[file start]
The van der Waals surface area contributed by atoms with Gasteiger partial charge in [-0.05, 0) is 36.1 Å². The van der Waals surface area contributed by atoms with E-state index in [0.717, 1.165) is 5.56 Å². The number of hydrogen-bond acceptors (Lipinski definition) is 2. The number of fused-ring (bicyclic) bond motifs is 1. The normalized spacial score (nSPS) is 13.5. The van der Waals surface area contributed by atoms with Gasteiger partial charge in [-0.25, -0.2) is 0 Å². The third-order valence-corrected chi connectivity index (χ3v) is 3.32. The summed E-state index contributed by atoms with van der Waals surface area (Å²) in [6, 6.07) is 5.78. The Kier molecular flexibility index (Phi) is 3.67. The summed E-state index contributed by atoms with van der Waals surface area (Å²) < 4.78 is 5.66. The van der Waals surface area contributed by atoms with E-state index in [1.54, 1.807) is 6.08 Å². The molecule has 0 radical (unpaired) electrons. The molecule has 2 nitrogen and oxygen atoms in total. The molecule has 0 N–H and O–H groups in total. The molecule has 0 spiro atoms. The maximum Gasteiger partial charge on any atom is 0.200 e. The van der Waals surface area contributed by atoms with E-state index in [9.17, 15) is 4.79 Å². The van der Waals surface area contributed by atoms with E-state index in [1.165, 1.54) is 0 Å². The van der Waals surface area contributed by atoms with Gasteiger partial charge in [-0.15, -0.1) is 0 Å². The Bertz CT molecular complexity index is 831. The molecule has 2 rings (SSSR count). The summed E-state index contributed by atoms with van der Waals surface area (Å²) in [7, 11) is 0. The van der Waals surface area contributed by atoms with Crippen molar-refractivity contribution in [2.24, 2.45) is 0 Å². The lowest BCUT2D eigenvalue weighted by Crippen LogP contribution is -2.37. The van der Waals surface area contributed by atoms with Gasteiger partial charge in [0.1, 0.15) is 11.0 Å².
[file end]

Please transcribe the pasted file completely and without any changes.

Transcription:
The van der Waals surface area contributed by atoms with Gasteiger partial charge in [-0.05, 0) is 36.1 Å². The van der Waals surface area contributed by atoms with E-state index in [0.717, 1.165) is 5.56 Å². The number of hydrogen-bond acceptors (Lipinski definition) is 2. The number of fused-ring (bicyclic) bond motifs is 1. The normalized spacial score (nSPS) is 13.5. The van der Waals surface area contributed by atoms with Gasteiger partial charge in [-0.25, -0.2) is 0 Å². The third-order valence-corrected chi connectivity index (χ3v) is 3.32. The summed E-state index contributed by atoms with van der Waals surface area (Å²) in [6, 6.07) is 5.78. The Kier molecular flexibility index (Phi) is 3.67. The summed E-state index contributed by atoms with van der Waals surface area (Å²) < 4.78 is 5.66. The van der Waals surface area contributed by atoms with E-state index in [1.54, 1.807) is 6.08 Å². The molecule has 0 radical (unpaired) electrons. The molecule has 2 nitrogen and oxygen atoms in total. The molecule has 0 N–H and O–H groups in total. The molecule has 0 spiro atoms. The maximum Gasteiger partial charge on any atom is 0.200 e. The van der Waals surface area contributed by atoms with E-state index in [9.17, 15) is 4.79 Å². The van der Waals surface area contributed by atoms with E-state index in [1.165, 1.54) is 0 Å². The van der Waals surface area contributed by atoms with Gasteiger partial charge in [-0.15, -0.1) is 0 Å². The Bertz CT molecular complexity index is 831. The molecule has 2 rings (SSSR count). The summed E-state index contributed by atoms with van der Waals surface area (Å²) in [7, 11) is 0. The van der Waals surface area contributed by atoms with Crippen molar-refractivity contribution in [2.24, 2.45) is 0 Å². The lowest BCUT2D eigenvalue weighted by Crippen LogP contribution is -2.37. The van der Waals surface area contributed by atoms with Gasteiger partial charge in [0.1, 0.15) is 11.0 Å².